The show just flows like the musical blood that runs through those Aguilar veins. This is Pepe with his brother, perhaps the only Aguilar not deep into showbiz! In an interview for CE Noticias Financieras, Guadalupe Pineda, the famous Mexican singer and Pepe’s cousin, says of him: “Pepe is a great dad, he’s doing the best for every one of his kids. As an aunt, you simply know and feel that we can all be wrong and that the boy is very young and has every right in the world to get ahead”. 

So, of course, the show includes the next generation of Aguilar talent!

Credit: Instagram. @angelicaguilar_mxfan

Angela Aguilar followed the family tradition of being born while on tour. She came into the world in Los Angeles while her mother was accompanying Pepe Aguilar on tour. And you can tell that musical talent is there. Her version of “Shallow” is enough to make anyone cry! And she had Lady Gaga’s blessing, as Angela said in the Mexican TV show Ventaneando: “Suddenly I’m playing the piano trying to practice and concentrate. Lady Gaga said yes, practice, you’re going to sing it. Oh, my God, I’m going to die! I mean, Lady Gaga knows who I am is like. wow!”.

The show includes all sorts of equine acts, and the horses are quite unique.

Credit: Instagram. @pepeaguilar_oficial

Some of the amazing horses in the show are shaved by the amazing Rob Ferrell, a barber who is so dexterous with the blade he is able to imprint a Mexican aguila y serpiente on the equine’s skin. You can look at his work (on human and horse surfaces!) here: https://www.instagram.com/robtheoriginal/  

The show has been a sold-out in localities North and South of the Border.

Credit: Instagram. @pepeaguilar_oficial

Look at the Honda Center in Anaheim: un lleno total, carajo! Pepe Aguilar is a consummate businessman and he knows that every city is slightly different. He explained the concept to Billboard: “It’s basically a modular concept, where you can change the pieces. The fundamental parts are the horse shows and the Mexican traditions. In some cities we’ll have special guests, in others, only the family is going to perform”. There are still some dates available this year:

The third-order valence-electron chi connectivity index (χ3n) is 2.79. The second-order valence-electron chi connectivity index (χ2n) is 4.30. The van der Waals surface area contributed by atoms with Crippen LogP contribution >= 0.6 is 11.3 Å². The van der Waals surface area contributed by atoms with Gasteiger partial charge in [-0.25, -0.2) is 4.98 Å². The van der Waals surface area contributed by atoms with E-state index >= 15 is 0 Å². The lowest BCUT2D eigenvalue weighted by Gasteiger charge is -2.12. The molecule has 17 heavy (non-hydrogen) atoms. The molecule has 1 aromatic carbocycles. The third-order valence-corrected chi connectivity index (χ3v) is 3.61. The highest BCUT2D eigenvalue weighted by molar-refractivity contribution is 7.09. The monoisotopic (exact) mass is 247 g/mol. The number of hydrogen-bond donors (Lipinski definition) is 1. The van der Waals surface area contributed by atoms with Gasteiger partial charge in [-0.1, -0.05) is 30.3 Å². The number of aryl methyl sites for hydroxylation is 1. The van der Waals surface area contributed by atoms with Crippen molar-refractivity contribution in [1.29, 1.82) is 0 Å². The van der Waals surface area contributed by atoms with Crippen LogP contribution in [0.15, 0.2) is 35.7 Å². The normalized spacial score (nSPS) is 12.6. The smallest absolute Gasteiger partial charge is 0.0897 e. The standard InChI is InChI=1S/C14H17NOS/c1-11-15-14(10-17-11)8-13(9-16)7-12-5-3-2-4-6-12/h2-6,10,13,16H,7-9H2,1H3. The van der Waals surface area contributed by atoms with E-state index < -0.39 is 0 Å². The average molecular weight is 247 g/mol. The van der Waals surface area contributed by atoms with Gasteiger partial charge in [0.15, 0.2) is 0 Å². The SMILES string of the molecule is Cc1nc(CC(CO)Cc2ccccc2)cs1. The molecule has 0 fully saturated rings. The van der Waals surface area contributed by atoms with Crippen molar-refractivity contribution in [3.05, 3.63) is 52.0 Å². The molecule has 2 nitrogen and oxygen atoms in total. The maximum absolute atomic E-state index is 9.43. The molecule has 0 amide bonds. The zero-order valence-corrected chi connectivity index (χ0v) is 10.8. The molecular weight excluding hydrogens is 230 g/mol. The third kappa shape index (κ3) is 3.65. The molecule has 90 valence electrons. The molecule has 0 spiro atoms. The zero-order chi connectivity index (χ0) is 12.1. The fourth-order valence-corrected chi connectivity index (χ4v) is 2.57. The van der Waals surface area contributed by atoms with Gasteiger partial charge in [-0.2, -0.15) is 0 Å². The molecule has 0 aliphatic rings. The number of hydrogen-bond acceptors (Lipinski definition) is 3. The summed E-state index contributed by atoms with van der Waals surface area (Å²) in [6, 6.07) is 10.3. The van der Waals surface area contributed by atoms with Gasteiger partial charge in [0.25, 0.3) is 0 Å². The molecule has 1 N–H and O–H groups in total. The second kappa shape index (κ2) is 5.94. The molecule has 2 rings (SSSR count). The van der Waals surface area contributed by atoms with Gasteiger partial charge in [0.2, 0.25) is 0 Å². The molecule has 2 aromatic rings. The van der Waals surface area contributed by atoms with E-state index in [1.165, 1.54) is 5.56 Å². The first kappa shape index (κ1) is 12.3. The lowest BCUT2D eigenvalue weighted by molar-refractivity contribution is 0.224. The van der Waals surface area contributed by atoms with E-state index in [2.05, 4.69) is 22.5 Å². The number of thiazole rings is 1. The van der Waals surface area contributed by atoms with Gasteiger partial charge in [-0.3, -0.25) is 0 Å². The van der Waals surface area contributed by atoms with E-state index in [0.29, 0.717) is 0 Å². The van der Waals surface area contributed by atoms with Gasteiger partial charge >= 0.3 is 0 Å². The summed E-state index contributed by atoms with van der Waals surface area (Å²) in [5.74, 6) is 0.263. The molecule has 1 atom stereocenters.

September 20 — Atlanta, Georgia @ Infinite Energy Center

September 22 — Chicago, Illinois @ Allstate Arena

September 27 — Tacoma, Washington @Tacoma Dome

Even if you are not a fan of ranchera culture, you have to admit the show is quite spectacular: the whole Aguilar family makes an appearance, look at Leonardo riding that horse.

Credit: YouTube. @STO

Leonardo is the latest success story in “La Dinastía Aguilar”. He has been nominated for two Latin Grammys despite his tender age: only 20 and he is already a great act. He released his first record when he was only 12-years-old, Nueva Tradición, a collaboration with his sister Angela.

And of course Pepe Aguilar has been super amazing with fans, because that is just who he is.

Credit: YouTube / Los Angeles Times

You don’t get to be on top and stay on top without being an approachable and kind celebrity. Pepe Aguilar knows well who pays his wages: the millions of fans that love him and his multi talented family. 

And of course Mexican cities are embracing the show with sold out venues.

Credit: Instagram. @pepeaguilar_oficial

Jaripeo sin Fronteras has had a huge appeal in Mexico, which tells us that being “Mexican” goes beyond national borders. No one cares Pepe Aguilar was born in the United States: we share one identity and one heart. 

So can haters admit Mexican culture is mainstream now?

Credit: YouTube / Los Angeles Times

Jaripeo sin Fronteras has performed in the main arenas of almost every major city in the United States. See what we meant with rethinking what mainstream means?

And yeah, those are some of the most beautiful caballitos we have ever seen.

Credit: YouTube / Los Angeles Times

Just look at those ojitos pispiretos, beautiful beasts. And as Billboard reports, no animals are harmed, so worry not: “Pepe, who rides several of his Andalusian horses in his own equestrian performance, also specifies that no animals are hurt during this tour”. 

Tejano Music Icon Selena’s Murderer Is Asking For A New Trial After Accusing Prosecutor Of Hiding Evidence

Things That Matter

Tejano Music Icon Selena’s Murderer Is Asking For A New Trial After Accusing Prosecutor Of Hiding Evidence

Yolanda Saldívar, the woman convicted of killing the iconic singer Selena Quintanilla-Pérez, is demanding a new trial. In an exclusive interview with Radar Online, the late “reina de Tejano music’s” former fan club president alleges there is evidence that could free her from her lifetime sentence for the 1995 murder.

Saldívar claims that the prosecutor in her case, Carlos Valdez, has been holding exculpatory material evidence.